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@code @crypto @robotics

#bitcoin #ethereum #haskell

Bootstrapping Haskell for Bitcoin development

It’s time to get our hands dirty. Let’s begin bootstrapping our Haskell development environment. Before we proceed it’s probably fair to note that it’s very early days for Bitcoin development using Haskell and like users of most languages one should expect the Bitcoin libraries to be changing rapidly.

Bitcoin Wallets

In this blog post I’m going to concentrate on Bitcoin wallets which will be our foundation for a more developer-oriented discussion. Wallets are analogous to web browsers in that they are the main interface for end users to interact with the network. In its simplest form it is a file which contains a collection of private keys. In addition the wallet software usually takes care of communicating with peers, managing the blockchain and keeping records of wallet transactions.

Bitcoin from a developer's perspective

Bitcoin is an exciting new technology invented by the mysterious Satoshi in 2009 which has been gaining some serious traction in the last few months. Although there are many introductory blog posts about Bitcoin there aren’t necessarily many which tackle the subject from a developer’s perspective.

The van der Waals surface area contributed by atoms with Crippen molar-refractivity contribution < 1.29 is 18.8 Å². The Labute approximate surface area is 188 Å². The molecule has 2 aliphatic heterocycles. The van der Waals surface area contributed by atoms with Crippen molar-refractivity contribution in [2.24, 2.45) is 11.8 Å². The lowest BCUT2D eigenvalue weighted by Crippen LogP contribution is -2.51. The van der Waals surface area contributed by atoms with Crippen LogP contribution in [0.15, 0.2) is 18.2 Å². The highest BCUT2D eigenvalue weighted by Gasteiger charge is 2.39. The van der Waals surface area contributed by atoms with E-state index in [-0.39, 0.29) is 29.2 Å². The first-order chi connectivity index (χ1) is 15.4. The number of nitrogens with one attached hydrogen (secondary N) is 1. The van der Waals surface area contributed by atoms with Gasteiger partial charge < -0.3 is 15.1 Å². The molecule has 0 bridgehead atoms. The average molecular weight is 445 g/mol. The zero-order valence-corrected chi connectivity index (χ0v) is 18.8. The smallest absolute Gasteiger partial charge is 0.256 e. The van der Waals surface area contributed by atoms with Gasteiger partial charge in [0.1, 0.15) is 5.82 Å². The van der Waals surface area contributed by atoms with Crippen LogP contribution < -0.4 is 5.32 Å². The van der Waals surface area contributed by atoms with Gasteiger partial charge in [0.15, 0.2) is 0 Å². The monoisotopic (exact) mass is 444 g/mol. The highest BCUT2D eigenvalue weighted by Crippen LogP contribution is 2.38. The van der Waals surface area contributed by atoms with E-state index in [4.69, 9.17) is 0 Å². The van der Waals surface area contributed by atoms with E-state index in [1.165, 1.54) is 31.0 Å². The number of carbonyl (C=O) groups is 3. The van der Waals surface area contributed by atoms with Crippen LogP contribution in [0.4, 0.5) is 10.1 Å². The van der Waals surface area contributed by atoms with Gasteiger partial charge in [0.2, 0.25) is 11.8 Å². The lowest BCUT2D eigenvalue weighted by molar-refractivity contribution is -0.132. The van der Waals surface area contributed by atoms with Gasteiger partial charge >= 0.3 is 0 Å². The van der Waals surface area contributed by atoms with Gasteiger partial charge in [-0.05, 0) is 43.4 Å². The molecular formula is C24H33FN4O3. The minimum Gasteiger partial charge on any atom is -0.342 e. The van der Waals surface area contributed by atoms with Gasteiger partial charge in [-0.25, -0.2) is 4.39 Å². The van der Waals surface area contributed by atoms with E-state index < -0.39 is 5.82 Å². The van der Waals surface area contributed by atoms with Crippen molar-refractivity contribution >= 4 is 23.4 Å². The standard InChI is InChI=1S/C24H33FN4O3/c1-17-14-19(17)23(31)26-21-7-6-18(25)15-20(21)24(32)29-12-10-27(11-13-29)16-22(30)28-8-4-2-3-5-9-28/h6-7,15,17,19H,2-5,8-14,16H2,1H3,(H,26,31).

Network programming in Haskell

At work we use Clojure as our primary implementation language. I wrote a blog post about the decision which got a lot of attention from the Hacker News community. While we are extremely happy with our decision we have started to deploy some Haskell code on some low memory VPS we deploy.

Some of the machines we deploy are 256M and 512M instances and with multiple instances of the JVM the machines start swapping to disk sooner or later. The other day we needed a simple way to forward all HTTP traffic received by our DNS servers to our website. It seemed like the perfect project to introduce Haskell since the code is independent of everything else and extremely simple; just output a HTTP 301 redirect response no matter what was received on the socket.

The resulting code is as close to a networking skeleton written in Haskell which I hope others will benefit from when starting a Haskell project involving network communication.